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Charting a course to the new world

VMware would like its resellers to be actively selling cloud products and services, something Billy MacInnes recognises as an issue for more than just that vendor

VMware CEO Pat Gelsinger probably stated nothing more than the obvious when he told the audience at VMWorld Europe that he expected there to be shift away from perpetual licences to a subscription-based approach over the next few years.

He pointed out that VMware’s service subscription revenues were up to 9% of its total business and “growing about three times faster than our overall business”.

And the pace of growth was likely to increase even further, he added: “We expect that piece of our business to grow more rapidly going forward,” he told the keynote audience. Within a couple of years, there would be some customers that would probably pay for all their products through the subscription model, Gelsinger predicted.

Should we surprised? Not really. The growth in subscription-based business is to be expected. Given the trajectory of the market, it would be more of a cause for concern if growth in VMware’s subscription businesses was anything less than it is as that would demonstrate that many customers were yet to be persuaded of its relevance in a multi-cloud future.

It’s not just customers, of course, although their enthusiasm for subscription-based licensing is the main driver for its adoption by vendors. The other part of the equation is channel partners. How prepared are they for the shift to cloud and the profound changes in what is sold and how it’s sold?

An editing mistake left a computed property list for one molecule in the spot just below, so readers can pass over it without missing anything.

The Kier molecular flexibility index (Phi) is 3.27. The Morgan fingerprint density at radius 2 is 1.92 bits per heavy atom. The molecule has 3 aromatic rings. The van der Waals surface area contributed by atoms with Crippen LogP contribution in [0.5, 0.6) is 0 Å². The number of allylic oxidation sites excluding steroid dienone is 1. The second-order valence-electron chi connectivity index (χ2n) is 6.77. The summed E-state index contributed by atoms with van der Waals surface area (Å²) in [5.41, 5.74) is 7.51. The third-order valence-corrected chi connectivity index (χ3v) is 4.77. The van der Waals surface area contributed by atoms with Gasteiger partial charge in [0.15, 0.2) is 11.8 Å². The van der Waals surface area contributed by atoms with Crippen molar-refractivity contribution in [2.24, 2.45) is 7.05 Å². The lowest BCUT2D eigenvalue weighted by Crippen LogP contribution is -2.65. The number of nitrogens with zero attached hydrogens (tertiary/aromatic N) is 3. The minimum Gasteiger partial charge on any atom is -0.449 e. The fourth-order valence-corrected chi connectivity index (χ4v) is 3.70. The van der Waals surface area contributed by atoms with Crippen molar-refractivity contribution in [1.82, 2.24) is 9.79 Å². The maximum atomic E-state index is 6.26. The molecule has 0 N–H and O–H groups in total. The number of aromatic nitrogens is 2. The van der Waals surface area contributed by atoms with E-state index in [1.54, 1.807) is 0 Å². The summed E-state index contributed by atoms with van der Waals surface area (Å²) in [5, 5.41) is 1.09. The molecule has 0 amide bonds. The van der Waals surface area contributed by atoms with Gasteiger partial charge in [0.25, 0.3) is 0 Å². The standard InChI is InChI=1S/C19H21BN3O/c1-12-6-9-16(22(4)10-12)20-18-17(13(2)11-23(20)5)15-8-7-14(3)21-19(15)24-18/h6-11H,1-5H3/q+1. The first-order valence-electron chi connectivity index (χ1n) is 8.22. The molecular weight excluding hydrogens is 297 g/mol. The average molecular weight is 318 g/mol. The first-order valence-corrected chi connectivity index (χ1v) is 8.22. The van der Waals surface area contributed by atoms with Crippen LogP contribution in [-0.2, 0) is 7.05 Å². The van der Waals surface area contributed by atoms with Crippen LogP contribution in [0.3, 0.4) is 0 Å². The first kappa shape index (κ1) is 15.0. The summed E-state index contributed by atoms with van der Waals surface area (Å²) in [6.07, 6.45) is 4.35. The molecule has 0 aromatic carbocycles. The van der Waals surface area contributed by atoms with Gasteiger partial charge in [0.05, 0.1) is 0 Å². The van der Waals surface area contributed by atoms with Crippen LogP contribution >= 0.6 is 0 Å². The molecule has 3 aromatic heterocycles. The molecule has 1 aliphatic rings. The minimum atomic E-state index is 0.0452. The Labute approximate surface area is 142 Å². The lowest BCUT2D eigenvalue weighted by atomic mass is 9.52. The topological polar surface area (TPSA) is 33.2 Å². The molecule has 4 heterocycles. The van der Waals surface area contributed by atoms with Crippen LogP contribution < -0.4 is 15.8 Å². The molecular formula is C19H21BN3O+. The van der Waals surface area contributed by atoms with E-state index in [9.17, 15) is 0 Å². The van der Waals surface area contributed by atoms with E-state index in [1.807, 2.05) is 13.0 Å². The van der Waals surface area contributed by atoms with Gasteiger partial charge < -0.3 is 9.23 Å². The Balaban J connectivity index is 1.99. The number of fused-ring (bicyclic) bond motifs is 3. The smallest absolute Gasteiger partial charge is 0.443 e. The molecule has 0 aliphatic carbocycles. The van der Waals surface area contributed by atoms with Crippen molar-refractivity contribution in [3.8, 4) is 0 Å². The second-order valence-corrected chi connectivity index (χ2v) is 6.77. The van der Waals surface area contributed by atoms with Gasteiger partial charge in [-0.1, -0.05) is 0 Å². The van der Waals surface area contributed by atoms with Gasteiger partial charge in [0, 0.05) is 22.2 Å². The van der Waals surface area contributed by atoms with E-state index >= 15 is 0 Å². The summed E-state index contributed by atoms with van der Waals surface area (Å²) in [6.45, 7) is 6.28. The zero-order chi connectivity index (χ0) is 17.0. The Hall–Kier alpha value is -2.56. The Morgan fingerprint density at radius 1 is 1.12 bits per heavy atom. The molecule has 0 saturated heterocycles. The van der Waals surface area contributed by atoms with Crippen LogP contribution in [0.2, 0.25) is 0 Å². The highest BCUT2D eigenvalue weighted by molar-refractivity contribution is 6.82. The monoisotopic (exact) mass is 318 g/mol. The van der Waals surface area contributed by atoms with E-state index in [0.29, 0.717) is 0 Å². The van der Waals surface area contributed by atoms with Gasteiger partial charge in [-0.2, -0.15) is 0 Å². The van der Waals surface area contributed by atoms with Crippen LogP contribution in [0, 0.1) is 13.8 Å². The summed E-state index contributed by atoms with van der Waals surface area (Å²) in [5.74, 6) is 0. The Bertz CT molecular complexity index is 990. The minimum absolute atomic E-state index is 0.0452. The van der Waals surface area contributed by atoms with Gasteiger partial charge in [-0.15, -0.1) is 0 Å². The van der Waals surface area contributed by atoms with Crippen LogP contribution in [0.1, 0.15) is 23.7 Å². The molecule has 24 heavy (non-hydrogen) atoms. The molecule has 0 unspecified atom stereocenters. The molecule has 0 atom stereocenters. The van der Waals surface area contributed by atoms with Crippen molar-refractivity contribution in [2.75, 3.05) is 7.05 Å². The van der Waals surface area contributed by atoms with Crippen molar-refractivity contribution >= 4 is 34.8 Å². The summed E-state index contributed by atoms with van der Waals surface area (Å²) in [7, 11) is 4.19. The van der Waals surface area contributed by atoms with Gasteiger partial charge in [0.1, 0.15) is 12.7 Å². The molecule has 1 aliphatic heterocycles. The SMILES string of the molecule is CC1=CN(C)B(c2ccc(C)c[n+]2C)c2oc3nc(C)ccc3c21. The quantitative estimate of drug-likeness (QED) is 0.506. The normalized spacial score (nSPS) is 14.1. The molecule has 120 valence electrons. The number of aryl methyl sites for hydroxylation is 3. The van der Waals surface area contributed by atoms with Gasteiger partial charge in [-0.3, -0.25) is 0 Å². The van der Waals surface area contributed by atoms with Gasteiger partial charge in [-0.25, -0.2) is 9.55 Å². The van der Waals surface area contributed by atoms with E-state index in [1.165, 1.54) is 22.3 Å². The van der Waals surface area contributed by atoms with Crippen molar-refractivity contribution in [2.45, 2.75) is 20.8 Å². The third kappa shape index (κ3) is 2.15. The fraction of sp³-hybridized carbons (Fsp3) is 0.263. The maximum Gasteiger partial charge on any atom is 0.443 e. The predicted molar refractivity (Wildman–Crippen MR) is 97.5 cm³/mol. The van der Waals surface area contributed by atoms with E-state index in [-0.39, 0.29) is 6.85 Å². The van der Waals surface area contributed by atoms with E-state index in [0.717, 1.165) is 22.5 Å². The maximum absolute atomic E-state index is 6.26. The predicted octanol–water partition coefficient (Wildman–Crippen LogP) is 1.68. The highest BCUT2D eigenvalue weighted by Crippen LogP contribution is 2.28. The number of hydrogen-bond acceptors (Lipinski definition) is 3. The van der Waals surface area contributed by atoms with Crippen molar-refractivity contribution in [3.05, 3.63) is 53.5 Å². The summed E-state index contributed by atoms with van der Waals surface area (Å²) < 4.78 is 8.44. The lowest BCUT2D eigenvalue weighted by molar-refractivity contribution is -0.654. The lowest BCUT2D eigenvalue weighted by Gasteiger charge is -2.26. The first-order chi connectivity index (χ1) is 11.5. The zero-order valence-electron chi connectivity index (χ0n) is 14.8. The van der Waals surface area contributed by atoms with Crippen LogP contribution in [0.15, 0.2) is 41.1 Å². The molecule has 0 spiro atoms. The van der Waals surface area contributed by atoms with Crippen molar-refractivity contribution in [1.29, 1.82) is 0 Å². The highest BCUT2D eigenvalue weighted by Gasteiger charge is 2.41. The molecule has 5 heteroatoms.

Very few doubt that partners have a powerful role to play in helping customers with their journey to cloud. In fact, the only people who might doubt it are partners themselves.

While customers are registering varying degrees of enthusiasm for cloud, the process of getting there from where they are now is something that partners should be ideally placed to help them navigate. Just like their customers, many partners are trying to decide what investment they should make in the cloud and many are uncertain about the pace of any migration of their business to the cloud and the scale of it.

Commenting on the issue, Alanzo Blackstock, director, VMware partner organisation, UK and Ireland, observes that partners are “starting to build out their business model to make sure they are still relevant and building out services is going to be a key component”. He believes they have a strong role to play in “supporting customers and enabling them to transition to the cloud”.

The good news for those that have recognised that role and started to advise customers accordingly is that “those services are margin rich so they are more than willing to venture on that path”.

The only quibble is that some of them aren’t going as quickly as they could. “We would like the pace to be sped up,” Blackstock says. “We would like partners to help speed up the journey to cloud for us.”

It’s not easy though. As VMware vice president and general manager for Northern Europe, David Parry-Jones admits, moving to a cloud and subscription-revenue based model “is a tricky road for partners to navigate”.

The majority of partner business is “still from traditional sources – hardware, software and services – and they’re all trying to work out how to get to that new world”. Just like their customers.

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